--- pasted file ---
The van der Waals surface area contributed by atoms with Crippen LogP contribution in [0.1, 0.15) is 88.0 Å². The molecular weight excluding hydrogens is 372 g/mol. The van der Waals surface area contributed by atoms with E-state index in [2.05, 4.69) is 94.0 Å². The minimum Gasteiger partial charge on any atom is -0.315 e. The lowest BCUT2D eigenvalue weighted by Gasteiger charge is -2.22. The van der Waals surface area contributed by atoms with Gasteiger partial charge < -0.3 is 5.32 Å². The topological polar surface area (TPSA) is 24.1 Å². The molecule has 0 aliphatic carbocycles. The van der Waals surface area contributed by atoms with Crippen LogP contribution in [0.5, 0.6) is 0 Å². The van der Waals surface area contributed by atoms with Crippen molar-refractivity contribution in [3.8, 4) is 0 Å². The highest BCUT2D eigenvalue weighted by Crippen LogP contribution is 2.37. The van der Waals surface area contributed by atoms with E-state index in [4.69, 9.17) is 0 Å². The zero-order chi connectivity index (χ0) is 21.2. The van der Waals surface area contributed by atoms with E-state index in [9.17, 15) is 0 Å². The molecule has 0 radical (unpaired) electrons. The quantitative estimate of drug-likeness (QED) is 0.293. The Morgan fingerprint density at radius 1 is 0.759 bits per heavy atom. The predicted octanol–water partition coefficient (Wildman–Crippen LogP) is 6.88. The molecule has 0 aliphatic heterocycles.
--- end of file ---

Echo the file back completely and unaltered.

The van der Waals surface area contributed by atoms with Crippen LogP contribution in [0.1, 0.15) is 88.0 Å². The molecular weight excluding hydrogens is 372 g/mol. The van der Waals surface area contributed by atoms with E-state index in [2.05, 4.69) is 94.0 Å². The minimum Gasteiger partial charge on any atom is -0.315 e. The lowest BCUT2D eigenvalue weighted by Gasteiger charge is -2.22. The van der Waals surface area contributed by atoms with Gasteiger partial charge < -0.3 is 5.32 Å². The topological polar surface area (TPSA) is 24.1 Å². The molecule has 0 aliphatic carbocycles. The van der Waals surface area contributed by atoms with Crippen LogP contribution in [0.5, 0.6) is 0 Å². The van der Waals surface area contributed by atoms with Crippen molar-refractivity contribution in [3.8, 4) is 0 Å². The highest BCUT2D eigenvalue weighted by Crippen LogP contribution is 2.37. The van der Waals surface area contributed by atoms with E-state index in [4.69, 9.17) is 0 Å². The zero-order chi connectivity index (χ0) is 21.2. The van der Waals surface area contributed by atoms with E-state index in [9.17, 15) is 0 Å². The molecule has 0 radical (unpaired) electrons. The quantitative estimate of drug-likeness (QED) is 0.293. The Morgan fingerprint density at radius 1 is 0.759 bits per heavy atom. The predicted octanol–water partition coefficient (Wildman–Crippen LogP) is 6.88. The molecule has 0 aliphatic heterocycles.